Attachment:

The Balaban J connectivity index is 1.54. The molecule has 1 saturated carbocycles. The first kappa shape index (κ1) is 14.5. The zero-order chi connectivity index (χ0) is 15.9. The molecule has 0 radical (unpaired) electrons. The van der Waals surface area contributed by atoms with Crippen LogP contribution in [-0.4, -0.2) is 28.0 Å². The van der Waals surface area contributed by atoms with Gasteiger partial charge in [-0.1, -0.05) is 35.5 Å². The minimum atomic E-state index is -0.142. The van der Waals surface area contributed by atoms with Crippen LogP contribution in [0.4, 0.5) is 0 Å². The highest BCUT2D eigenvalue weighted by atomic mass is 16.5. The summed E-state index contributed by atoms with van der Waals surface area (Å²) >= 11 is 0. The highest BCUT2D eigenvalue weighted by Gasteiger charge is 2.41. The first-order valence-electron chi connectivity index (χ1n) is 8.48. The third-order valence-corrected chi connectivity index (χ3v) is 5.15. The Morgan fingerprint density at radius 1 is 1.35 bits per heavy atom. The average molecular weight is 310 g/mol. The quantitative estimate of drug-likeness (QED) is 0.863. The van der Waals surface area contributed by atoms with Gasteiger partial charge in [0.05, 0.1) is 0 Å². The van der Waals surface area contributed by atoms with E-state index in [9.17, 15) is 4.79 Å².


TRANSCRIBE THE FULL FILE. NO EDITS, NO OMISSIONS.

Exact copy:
The Balaban J connectivity index is 1.54. The molecule has 1 saturated carbocycles. The first kappa shape index (κ1) is 14.5. The zero-order chi connectivity index (χ0) is 15.9. The molecule has 0 radical (unpaired) electrons. The van der Waals surface area contributed by atoms with Crippen LogP contribution in [-0.4, -0.2) is 28.0 Å². The van der Waals surface area contributed by atoms with Gasteiger partial charge in [-0.1, -0.05) is 35.5 Å². The minimum atomic E-state index is -0.142. The van der Waals surface area contributed by atoms with Crippen LogP contribution in [0.4, 0.5) is 0 Å². The highest BCUT2D eigenvalue weighted by atomic mass is 16.5. The summed E-state index contributed by atoms with van der Waals surface area (Å²) >= 11 is 0. The highest BCUT2D eigenvalue weighted by Gasteiger charge is 2.41. The first-order valence-electron chi connectivity index (χ1n) is 8.48. The third-order valence-corrected chi connectivity index (χ3v) is 5.15. The Morgan fingerprint density at radius 1 is 1.35 bits per heavy atom. The average molecular weight is 310 g/mol. The quantitative estimate of drug-likeness (QED) is 0.863. The van der Waals surface area contributed by atoms with Gasteiger partial charge in [0.05, 0.1) is 0 Å². The van der Waals surface area contributed by atoms with E-state index in [9.17, 15) is 4.79 Å².